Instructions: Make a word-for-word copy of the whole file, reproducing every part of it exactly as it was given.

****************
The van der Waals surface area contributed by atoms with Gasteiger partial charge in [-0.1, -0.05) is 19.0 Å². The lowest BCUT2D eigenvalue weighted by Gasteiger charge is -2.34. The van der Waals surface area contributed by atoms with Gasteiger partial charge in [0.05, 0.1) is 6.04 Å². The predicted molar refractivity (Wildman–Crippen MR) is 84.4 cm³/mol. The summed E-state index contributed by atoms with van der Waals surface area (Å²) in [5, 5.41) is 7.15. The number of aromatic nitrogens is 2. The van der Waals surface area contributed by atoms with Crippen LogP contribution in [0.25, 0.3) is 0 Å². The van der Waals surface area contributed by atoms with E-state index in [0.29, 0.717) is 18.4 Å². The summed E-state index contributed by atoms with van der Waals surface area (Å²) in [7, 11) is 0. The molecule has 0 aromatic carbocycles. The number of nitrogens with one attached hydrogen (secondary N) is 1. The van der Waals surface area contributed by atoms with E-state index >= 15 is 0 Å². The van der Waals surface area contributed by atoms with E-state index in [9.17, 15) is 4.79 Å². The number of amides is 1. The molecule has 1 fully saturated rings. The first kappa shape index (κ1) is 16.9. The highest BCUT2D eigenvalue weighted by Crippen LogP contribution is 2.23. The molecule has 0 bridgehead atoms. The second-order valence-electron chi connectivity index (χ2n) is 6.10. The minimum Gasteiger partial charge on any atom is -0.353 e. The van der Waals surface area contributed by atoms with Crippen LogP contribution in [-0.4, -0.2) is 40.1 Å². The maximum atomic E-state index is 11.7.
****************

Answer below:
The van der Waals surface area contributed by atoms with Gasteiger partial charge in [-0.1, -0.05) is 19.0 Å². The lowest BCUT2D eigenvalue weighted by Gasteiger charge is -2.34. The van der Waals surface area contributed by atoms with Gasteiger partial charge in [0.05, 0.1) is 6.04 Å². The predicted molar refractivity (Wildman–Crippen MR) is 84.4 cm³/mol. The summed E-state index contributed by atoms with van der Waals surface area (Å²) in [5, 5.41) is 7.15. The number of aromatic nitrogens is 2. The van der Waals surface area contributed by atoms with Crippen LogP contribution in [0.25, 0.3) is 0 Å². The van der Waals surface area contributed by atoms with E-state index in [0.29, 0.717) is 18.4 Å². The summed E-state index contributed by atoms with van der Waals surface area (Å²) in [7, 11) is 0. The molecule has 0 aromatic carbocycles. The number of nitrogens with one attached hydrogen (secondary N) is 1. The van der Waals surface area contributed by atoms with E-state index >= 15 is 0 Å². The van der Waals surface area contributed by atoms with E-state index in [9.17, 15) is 4.79 Å². The number of amides is 1. The molecule has 1 fully saturated rings. The first kappa shape index (κ1) is 16.9. The highest BCUT2D eigenvalue weighted by Crippen LogP contribution is 2.23. The molecule has 0 bridgehead atoms. The second-order valence-electron chi connectivity index (χ2n) is 6.10. The minimum Gasteiger partial charge on any atom is -0.353 e. The van der Waals surface area contributed by atoms with Crippen LogP contribution in [-0.4, -0.2) is 40.1 Å². The maximum atomic E-state index is 11.7.